Thoughts of a mechanical engineer turned programmer turned statistical investor. Here to save you from making mistakes I made at the beginning of my investing career.

Ori Haberman

Hello! This is a WIP. Tons of interesting investing content will be added here.

I remember being around 12 when my dad told me about this new investment vehicle, puts, which give someone the option to “put” a stock to you for a certain price within a certain amount of time. 

My other memory as regards to the stock market was the 2000 crash. I was 14 at the time and too young to really understand what was going on, but my father (a computer scientist) was laid off work and it seeped into my subconscious that we lost a lot of money. 

Those 2 memories basically sum up my predisposition as regards to investing – the fear that the market will go down significantly in the immediate future, and the desire to use options as an investment vehicle. 

Around 2017 I started managing a sum of money my family had put away for me over the years. From the beginning I was analytically focused, learning all the options combinations, reading options graphs, trying to figure out the best way to get statistics on my side. But also my subconscious predisposition that there would be a crash. 

Needless to say and some may say against all odds, the market had a raring bull run the following years, gaining XXXX over that time period. And my basic thesis that there would be a crash any minute badly hurt my performance, because I was always looking for ways to minimize my downside risk, at the expense of making profits on the way up.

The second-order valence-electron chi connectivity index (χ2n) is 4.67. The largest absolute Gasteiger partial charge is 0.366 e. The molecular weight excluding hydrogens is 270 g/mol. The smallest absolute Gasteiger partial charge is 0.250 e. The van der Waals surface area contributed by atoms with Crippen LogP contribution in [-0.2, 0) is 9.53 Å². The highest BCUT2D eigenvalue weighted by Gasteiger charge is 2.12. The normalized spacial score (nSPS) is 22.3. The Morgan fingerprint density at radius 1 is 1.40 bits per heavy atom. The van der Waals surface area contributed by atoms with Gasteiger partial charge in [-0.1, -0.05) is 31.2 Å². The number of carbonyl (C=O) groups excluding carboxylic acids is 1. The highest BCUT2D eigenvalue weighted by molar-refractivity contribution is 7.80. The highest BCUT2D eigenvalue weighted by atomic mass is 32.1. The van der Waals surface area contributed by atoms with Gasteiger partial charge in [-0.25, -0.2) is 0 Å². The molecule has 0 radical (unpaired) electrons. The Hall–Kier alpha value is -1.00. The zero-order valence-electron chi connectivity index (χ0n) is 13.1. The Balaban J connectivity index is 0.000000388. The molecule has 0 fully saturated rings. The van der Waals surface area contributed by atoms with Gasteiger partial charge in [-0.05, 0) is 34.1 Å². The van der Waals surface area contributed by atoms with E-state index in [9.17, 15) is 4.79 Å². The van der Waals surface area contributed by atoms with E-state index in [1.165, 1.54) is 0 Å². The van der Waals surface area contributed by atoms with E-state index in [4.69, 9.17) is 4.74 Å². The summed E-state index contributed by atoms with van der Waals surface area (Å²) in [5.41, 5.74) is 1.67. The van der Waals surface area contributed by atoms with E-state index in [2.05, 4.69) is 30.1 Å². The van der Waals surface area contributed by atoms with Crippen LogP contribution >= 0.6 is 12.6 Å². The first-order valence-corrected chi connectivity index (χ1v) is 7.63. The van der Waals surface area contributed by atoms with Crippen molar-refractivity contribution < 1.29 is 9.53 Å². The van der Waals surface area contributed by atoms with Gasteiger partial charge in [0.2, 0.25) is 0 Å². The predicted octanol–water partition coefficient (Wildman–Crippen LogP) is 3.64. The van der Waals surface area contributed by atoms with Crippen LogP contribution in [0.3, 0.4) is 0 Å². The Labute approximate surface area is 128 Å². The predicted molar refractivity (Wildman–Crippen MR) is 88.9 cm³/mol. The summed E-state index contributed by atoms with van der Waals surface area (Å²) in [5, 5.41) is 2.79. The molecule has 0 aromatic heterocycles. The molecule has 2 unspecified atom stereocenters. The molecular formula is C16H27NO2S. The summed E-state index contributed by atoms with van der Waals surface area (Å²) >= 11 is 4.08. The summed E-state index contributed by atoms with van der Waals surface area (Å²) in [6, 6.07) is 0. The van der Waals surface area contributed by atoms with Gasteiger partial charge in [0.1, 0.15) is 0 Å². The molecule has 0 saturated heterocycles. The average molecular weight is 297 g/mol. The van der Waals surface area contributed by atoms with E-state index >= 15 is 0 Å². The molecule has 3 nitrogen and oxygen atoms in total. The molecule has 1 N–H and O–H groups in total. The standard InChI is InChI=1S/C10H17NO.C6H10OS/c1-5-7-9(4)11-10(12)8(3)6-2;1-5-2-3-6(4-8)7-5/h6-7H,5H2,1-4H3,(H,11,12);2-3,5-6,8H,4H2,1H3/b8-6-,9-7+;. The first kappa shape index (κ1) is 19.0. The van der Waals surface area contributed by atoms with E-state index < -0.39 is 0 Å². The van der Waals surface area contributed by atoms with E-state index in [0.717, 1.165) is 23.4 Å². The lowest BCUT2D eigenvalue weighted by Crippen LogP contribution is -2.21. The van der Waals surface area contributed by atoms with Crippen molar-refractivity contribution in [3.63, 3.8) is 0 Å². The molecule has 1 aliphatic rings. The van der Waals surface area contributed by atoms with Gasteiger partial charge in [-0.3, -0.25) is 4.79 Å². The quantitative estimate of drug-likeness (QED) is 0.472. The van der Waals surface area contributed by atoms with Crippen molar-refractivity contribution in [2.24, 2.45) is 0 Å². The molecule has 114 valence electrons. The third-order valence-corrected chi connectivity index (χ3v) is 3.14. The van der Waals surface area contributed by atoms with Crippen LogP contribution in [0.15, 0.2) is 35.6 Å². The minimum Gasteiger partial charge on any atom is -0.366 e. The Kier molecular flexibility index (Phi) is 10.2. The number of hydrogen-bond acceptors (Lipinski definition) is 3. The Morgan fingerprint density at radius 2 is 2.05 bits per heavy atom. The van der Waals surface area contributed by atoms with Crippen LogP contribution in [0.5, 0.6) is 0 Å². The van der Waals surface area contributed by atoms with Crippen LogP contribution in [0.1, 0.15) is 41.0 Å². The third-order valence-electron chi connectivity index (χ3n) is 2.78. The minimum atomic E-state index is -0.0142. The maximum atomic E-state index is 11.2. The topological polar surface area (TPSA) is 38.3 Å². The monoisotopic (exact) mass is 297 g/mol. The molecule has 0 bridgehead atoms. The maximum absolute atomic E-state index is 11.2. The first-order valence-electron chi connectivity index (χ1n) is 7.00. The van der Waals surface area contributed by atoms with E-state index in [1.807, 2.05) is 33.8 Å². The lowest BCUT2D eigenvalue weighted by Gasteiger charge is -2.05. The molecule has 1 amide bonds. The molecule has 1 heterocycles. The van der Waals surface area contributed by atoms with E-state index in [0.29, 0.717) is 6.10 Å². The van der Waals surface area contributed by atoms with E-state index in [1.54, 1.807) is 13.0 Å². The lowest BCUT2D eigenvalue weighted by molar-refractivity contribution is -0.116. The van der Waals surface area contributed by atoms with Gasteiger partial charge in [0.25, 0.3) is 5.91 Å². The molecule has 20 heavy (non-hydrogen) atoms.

I tried every option investment strategy, from the simple ones to the complicated, with adjusting, rolling, combining, everything imaginable. I sat glued to the monitor during trading hours, doing calculations, writing trading scripts and algorithms, trying things out, and basically losing money. I paid an expensive tuition during those years, but without having skin in the game, I would have lost interest quickly. 

Paper trading accounts, theoretical calculations, other peoples ideas, nothing compares to sitting and watching the market in real time making and losing large sums of money, hour after hour of rolling tickers, endless articles, earnings reports. It took a big toll on my life at that time. 

But I lived to trade another day, and here I am, trying to save you the tuition I paid in time, money, and life energy over the last 5 years. In this blog is concentrated advice, distilled and processed from thousands of articles written by the best people in the industry, adding on top my analytical orientation and experience. 

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